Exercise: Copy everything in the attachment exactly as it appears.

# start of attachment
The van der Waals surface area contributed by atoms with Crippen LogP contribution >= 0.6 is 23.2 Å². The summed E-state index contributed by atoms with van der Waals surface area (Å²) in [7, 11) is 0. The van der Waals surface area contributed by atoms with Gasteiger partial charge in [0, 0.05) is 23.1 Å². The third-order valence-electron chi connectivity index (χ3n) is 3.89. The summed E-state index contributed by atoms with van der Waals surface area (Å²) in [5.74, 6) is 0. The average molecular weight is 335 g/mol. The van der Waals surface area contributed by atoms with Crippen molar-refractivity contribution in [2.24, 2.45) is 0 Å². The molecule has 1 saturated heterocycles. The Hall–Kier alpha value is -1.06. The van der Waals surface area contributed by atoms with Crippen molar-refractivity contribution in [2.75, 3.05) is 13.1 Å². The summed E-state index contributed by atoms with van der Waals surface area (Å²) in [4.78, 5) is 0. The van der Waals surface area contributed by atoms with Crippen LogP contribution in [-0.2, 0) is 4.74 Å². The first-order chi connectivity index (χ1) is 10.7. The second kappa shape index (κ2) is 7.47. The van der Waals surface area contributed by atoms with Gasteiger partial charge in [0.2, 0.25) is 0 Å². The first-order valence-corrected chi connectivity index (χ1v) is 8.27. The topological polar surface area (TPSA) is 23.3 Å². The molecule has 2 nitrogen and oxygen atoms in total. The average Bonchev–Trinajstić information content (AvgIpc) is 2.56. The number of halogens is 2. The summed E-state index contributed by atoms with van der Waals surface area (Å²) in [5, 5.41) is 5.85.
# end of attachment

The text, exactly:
The van der Waals surface area contributed by atoms with Crippen LogP contribution >= 0.6 is 23.2 Å². The summed E-state index contributed by atoms with van der Waals surface area (Å²) in [7, 11) is 0. The van der Waals surface area contributed by atoms with Gasteiger partial charge in [0, 0.05) is 23.1 Å². The third-order valence-electron chi connectivity index (χ3n) is 3.89. The summed E-state index contributed by atoms with van der Waals surface area (Å²) in [5.74, 6) is 0. The average molecular weight is 335 g/mol. The van der Waals surface area contributed by atoms with Crippen molar-refractivity contribution in [2.24, 2.45) is 0 Å². The molecule has 1 saturated heterocycles. The Hall–Kier alpha value is -1.06. The van der Waals surface area contributed by atoms with Crippen molar-refractivity contribution in [2.75, 3.05) is 13.1 Å². The summed E-state index contributed by atoms with van der Waals surface area (Å²) in [4.78, 5) is 0. The van der Waals surface area contributed by atoms with Crippen LogP contribution in [-0.2, 0) is 4.74 Å². The first-order chi connectivity index (χ1) is 10.7. The second kappa shape index (κ2) is 7.47. The van der Waals surface area contributed by atoms with Gasteiger partial charge in [0.2, 0.25) is 0 Å². The first-order valence-corrected chi connectivity index (χ1v) is 8.27. The topological polar surface area (TPSA) is 23.3 Å². The molecule has 2 nitrogen and oxygen atoms in total. The average Bonchev–Trinajstić information content (AvgIpc) is 2.56. The number of halogens is 2. The summed E-state index contributed by atoms with van der Waals surface area (Å²) in [5, 5.41) is 5.85.